But that’s not how it is for the rest of us, who aren’t associated with ruling-class enclaves like Vanderbilt. Most of us would be fired, if not arrested, if our boss found out that we used marijuana, even “medically,” at work. Anyone in public housing whose marijuana use was outed would be outed into the street, along with everyone else in their family, regardless of whether they knew of or approved of the so-called “offense.”

This is not pot-smoker’s paranoia, folks. Marijuana arrests reached an all-time high—pardon the pun—last year– 786,545 people were arrested for marijuana issues last year. That’s over two thousand people a day. That’s one person every forty seconds. During the course of this broadcast, ninety people will be arrested for marijuana use in this country. And you can bet your roach clip that Constance Gee will not be among them.

“Money changes everything,” Cyndi Lauper sang, and it does change a lot. It was big news that Willie Nelson was arrested in Louisiana for a pound and half of marijuana and almost a half pound of mushrooms in a moving vehicle. Several people were cited for misdemeanors. A friend of mine spent a year in jail and will be on probation for seven years because he had a quarter-ounce of mushrooms in the privacy of his home, which was raided because his new, upper-class neighbors didn’t like having a poor, older hippie living in an old school bus next door to them, and they had some pull with the cops. Another friend is serving two years in a halfway house and being threatened with loss of the homestead he has lived in for over thirty years for growing not much over a pound and a half of marijuana—for his own medical needs and those of his friends. I hear no word that Willie Nelson’s tour bus has been impounded over his so-called “crime.” Equal justice under law? Hello? To add to the injury, my friends are now disenfranchised felons.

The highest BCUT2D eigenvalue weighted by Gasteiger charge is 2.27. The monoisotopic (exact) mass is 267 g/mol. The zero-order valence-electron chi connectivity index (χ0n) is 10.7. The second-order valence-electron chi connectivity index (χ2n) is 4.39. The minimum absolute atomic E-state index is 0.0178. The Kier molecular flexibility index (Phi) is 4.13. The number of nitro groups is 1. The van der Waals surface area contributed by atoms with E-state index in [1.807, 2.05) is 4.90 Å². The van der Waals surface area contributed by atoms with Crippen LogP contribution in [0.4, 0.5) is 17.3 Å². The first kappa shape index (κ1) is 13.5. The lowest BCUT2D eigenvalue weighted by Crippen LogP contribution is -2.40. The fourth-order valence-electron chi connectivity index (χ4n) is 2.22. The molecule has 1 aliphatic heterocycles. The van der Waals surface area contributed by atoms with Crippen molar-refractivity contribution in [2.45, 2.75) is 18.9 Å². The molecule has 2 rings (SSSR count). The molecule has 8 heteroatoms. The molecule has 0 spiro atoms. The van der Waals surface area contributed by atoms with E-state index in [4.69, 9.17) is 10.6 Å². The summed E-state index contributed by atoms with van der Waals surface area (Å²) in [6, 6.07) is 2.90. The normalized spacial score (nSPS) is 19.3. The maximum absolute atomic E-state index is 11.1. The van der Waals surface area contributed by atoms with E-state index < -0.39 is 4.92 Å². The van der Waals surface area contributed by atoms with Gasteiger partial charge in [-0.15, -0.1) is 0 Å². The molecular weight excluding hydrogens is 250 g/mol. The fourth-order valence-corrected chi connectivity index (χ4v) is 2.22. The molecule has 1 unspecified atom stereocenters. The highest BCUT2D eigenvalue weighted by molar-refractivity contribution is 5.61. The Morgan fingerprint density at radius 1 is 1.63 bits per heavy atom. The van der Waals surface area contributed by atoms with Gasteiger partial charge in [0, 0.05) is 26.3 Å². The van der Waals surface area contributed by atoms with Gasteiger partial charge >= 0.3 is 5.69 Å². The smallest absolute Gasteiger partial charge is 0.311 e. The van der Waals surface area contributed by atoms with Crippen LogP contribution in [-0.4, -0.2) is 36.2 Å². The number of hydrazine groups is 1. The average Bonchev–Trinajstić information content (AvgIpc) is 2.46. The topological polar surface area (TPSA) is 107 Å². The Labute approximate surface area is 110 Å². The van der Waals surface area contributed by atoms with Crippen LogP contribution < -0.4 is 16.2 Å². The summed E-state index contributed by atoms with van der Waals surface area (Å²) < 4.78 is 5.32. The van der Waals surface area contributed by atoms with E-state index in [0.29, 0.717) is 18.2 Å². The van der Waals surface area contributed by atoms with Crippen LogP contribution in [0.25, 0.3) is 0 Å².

I know people who do not technically have legal custody of their children in certain states because the police took a look at them and their kids in their kinda older car, found an excuse to pull them over, and turned that into a body-cavity search. My friends have started driving a newer car. They don’t get stopped much any more, and the troopers don’t seem nearly so inquisitive. Profiling has been forbidden? You’ve got to be kidding!

The government’s latest anti-marijuana commercials are taking an interesting tack. “I smoked pot and I didn’t die. Nothing bad happened. Actually, nothing happened at all. We just sat on my friend’s couch– for eleven hours.” Another one features a “straight-arrow” kid who talks about how he shepherds all his stoner friends around—he’s the one that makes sure they get to the parties on time, he’s the one who talks to all the girls, etc. The stoners just stand there like sheep.

Now, there are some inaccuracies here. The most glaring one is that people who are using marijuana are socially incapacitated. Most people I know who smoke herb are livelier when they’re high. A more subtle inaccuracy is the idea that there’s something wrong with sitting in one place for eleven hours. Whether there was a conversation going or not, it could have been the most profound eleven hours of somebody’s life. Know what I mean? And yeah, it could have been a totally spaced-out waste of time.